James Kirby Martin, et al., eds., America and Its Peoples: A Mosaic in the Making, 3rd ed., vol. 1 (New York: Addison Wesley Longman, Inc., 1997), 460.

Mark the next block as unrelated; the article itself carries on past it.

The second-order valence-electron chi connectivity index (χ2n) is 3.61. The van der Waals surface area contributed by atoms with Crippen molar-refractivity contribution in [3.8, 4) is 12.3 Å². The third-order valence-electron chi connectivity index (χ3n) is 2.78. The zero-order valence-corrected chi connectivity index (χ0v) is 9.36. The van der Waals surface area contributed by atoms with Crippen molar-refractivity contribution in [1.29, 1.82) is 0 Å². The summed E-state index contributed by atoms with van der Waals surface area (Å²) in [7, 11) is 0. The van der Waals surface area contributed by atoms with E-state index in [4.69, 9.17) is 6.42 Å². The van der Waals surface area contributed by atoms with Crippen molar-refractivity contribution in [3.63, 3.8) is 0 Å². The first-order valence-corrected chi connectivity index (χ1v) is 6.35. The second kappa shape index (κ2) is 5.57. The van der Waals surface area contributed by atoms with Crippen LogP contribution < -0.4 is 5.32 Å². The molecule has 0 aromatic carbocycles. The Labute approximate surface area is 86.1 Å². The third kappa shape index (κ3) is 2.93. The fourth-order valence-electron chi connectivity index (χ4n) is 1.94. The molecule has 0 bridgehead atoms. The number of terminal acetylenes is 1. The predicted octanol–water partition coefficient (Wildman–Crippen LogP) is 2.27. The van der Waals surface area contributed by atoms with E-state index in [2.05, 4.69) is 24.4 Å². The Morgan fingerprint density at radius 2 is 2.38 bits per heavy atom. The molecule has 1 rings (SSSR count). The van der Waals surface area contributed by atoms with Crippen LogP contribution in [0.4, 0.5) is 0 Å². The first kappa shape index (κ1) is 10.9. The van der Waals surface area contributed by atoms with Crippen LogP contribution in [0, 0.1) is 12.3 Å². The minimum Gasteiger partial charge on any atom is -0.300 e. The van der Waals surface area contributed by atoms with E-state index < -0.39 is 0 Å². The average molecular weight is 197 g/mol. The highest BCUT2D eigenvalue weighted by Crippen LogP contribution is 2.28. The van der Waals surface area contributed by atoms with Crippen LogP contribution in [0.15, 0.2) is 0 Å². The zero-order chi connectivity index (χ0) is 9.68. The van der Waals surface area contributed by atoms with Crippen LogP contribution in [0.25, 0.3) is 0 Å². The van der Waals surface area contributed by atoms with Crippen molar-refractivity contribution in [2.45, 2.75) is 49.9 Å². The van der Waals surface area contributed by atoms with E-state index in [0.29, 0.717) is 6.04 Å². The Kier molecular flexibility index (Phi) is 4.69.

The South's demand for an effective fugitive slave law was a major source of sectional tension. Efforts to enforce the law resulted in abuses that repelled many northern moderates. In one instance, a free man named James Hamlet was seized in New York and sent into slavery. Riots directed against the law broke out in many cities. In Christiana, Pennsylvania, in 1851, a gun battle broke out between abolitionists and slave catchers, and in Wisconsin, an abolitionist editor named Sherman M. Booth freed Joshua Glover, a fugitive slave, from a local jail. In Boston, federal marshals and 22 companies of state troops were needed to prevent a crowd from storming a courthouse to free a fugitive named Anthony Burns.